A break down in communication just may be a contributing factor to dangers on state roadways. Now, state safety leaders are looking to change that.
It's a place where diversity and a push for safety are going hand in hand. A state diversity safety summit with a mission.
Luther Perry with the National Highway Traffic and Safety Administration says, "What we need to try to do is get the information where it needs to be gotten to."
Officers and representatives from towns and cities across the state are finding out just what works in bridging the flow of information to those groups which are over represented in death and injury statistics when it comes to Mississippi roadways.
Perry says, "When you look at the diverse communities, one of the things we suffer from is the lack of knowledge."
Col. Donnell Berry, chief of the Mississippi Highway Patrol says, "We're all in this business together, the local agents, the P.D.'s and to S.O.'s and I think it's very important for everybody to come together at the same table."
According to Mississippi Safety Services, the Magnolia state has had the highest traffic death rate in the nation for the last twelve years. While disturbing, representatives with the Department of Public Safety say this type of summit is yielding results. Since 2006, the state has seen a drop in the number of highway deaths from around 1,000 to 645 last year.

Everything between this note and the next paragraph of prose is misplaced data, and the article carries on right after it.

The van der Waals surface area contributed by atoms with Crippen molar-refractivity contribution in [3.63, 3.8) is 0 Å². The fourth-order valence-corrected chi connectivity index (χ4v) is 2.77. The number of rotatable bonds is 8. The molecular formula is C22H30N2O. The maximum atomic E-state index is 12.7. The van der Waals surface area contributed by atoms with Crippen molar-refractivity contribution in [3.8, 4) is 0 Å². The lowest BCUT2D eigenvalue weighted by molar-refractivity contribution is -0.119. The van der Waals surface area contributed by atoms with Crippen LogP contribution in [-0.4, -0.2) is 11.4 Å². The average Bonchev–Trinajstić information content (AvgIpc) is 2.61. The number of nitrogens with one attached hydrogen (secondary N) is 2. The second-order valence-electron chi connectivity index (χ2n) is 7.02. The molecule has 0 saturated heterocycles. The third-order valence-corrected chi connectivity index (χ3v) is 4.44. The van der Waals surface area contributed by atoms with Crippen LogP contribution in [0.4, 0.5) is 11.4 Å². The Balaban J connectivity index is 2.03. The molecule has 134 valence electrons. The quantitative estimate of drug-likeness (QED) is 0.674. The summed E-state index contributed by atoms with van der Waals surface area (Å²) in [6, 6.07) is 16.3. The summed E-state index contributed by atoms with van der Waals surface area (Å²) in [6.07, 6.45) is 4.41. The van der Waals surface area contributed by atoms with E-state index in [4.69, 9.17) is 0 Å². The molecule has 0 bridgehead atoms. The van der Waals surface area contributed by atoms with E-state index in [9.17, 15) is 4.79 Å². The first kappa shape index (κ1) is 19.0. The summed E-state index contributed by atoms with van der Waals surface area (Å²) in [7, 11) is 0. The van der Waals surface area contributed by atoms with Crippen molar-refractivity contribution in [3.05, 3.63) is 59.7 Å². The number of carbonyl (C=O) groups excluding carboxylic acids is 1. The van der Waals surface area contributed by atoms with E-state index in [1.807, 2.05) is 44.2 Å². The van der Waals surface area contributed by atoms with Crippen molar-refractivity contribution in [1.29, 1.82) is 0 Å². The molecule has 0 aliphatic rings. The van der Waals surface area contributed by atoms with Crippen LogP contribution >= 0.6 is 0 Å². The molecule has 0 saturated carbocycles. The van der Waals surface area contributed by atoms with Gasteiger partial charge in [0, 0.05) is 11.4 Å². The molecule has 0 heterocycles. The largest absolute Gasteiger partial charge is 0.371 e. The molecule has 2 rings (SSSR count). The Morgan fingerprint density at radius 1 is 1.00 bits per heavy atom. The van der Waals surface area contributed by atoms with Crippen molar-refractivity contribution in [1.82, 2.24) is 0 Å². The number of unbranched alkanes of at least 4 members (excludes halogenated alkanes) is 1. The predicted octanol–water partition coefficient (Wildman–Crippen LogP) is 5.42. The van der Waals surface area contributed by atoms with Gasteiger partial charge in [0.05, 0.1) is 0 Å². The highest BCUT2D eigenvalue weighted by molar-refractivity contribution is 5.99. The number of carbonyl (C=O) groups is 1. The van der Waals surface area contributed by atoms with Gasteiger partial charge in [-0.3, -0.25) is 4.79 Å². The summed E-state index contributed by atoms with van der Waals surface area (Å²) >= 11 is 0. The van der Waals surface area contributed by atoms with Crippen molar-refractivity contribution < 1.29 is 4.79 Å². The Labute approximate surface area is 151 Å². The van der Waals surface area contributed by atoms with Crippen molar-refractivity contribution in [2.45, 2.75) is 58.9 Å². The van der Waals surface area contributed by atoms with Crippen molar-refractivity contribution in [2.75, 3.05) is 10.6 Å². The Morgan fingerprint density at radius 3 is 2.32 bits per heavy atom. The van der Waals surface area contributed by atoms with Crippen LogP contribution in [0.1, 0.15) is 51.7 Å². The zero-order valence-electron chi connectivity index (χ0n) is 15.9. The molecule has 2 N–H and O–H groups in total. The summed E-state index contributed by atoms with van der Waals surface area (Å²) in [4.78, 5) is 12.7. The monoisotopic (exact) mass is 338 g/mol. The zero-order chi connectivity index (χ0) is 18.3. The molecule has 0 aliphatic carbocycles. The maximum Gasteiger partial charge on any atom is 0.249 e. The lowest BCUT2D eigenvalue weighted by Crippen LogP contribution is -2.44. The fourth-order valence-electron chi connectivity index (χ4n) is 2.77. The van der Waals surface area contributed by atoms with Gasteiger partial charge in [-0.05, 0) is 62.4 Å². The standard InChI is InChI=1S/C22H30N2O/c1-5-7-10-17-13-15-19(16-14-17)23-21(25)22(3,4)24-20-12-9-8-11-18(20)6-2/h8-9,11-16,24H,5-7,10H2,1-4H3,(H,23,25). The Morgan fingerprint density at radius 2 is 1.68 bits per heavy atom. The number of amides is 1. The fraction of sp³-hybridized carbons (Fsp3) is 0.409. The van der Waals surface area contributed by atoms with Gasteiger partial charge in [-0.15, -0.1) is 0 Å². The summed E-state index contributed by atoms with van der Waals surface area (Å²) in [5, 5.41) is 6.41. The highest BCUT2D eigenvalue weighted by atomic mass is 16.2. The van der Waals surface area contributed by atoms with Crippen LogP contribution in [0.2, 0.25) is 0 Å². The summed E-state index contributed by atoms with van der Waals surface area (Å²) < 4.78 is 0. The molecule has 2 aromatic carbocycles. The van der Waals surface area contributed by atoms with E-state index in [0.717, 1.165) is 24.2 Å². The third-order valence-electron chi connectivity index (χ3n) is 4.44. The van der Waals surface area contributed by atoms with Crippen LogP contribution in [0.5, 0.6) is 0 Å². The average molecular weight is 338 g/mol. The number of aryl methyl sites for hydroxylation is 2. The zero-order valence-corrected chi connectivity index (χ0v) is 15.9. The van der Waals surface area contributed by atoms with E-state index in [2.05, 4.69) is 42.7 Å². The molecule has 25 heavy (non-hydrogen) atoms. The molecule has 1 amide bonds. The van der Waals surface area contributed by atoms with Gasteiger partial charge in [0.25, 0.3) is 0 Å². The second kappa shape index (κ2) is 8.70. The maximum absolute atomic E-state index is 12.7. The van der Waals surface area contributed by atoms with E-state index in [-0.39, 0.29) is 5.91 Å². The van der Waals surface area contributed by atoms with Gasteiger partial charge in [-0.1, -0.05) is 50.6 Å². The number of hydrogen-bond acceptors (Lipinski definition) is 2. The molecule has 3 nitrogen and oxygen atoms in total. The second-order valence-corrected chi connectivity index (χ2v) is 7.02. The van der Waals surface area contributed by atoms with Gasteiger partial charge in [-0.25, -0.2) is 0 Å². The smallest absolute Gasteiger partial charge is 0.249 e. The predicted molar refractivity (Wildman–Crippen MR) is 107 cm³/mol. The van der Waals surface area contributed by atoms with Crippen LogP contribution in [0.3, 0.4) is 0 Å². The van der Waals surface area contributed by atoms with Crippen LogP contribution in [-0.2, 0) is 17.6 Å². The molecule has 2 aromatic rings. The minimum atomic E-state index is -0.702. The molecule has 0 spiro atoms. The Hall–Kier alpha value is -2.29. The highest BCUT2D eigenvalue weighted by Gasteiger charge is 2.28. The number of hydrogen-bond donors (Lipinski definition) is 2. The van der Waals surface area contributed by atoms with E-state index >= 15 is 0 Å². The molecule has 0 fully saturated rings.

Berry says, "A lot of people say this won't happen to me but if you are to look at some of the pictures that our guys work out on the roadways, where people were driving impaired or texting or talking on the cell phone, it would change their mind to see how dangerous this is."
From the threat of distracted and impaired drivers to seat belts and personal safety, a driver's best defense is always themselves.
State leaders say hard numbers and facts can only do so much. The hope is for law enforcement agencies to bring back educational programs and implement in their local communities.
Combining education with enforcement is what safety leaders say makes the difference.
Perry says, "You can write all the tickets that you want to, but unless you convince people to change behavior and to understand why it's important that you change behavior, therein lies the inequities that go on and continue."
And with them, so will these summits to help stop or at least put the brakes on highways dangers.
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